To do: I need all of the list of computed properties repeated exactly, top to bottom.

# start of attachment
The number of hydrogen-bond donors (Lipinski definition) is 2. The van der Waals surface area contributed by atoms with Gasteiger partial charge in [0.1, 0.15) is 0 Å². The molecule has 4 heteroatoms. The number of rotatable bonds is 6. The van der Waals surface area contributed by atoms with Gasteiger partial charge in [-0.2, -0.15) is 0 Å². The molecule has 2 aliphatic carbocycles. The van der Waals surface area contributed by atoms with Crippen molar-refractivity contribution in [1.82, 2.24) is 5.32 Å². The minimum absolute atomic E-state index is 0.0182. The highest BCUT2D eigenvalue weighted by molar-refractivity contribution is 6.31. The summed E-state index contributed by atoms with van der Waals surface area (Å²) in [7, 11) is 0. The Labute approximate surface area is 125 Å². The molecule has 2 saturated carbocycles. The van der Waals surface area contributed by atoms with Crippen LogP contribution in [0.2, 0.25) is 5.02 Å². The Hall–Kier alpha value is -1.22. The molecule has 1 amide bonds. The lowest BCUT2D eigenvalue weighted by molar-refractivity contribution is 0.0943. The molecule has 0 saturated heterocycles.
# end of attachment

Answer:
The number of hydrogen-bond donors (Lipinski definition) is 2. The van der Waals surface area contributed by atoms with Gasteiger partial charge in [0.1, 0.15) is 0 Å². The molecule has 4 heteroatoms. The number of rotatable bonds is 6. The van der Waals surface area contributed by atoms with Gasteiger partial charge in [-0.2, -0.15) is 0 Å². The molecule has 2 aliphatic carbocycles. The van der Waals surface area contributed by atoms with Crippen molar-refractivity contribution in [1.82, 2.24) is 5.32 Å². The minimum absolute atomic E-state index is 0.0182. The highest BCUT2D eigenvalue weighted by molar-refractivity contribution is 6.31. The summed E-state index contributed by atoms with van der Waals surface area (Å²) in [7, 11) is 0. The Labute approximate surface area is 125 Å². The molecule has 2 saturated carbocycles. The van der Waals surface area contributed by atoms with Crippen LogP contribution in [0.2, 0.25) is 5.02 Å². The Hall–Kier alpha value is -1.22. The molecule has 1 amide bonds. The lowest BCUT2D eigenvalue weighted by molar-refractivity contribution is 0.0943. The molecule has 0 saturated heterocycles.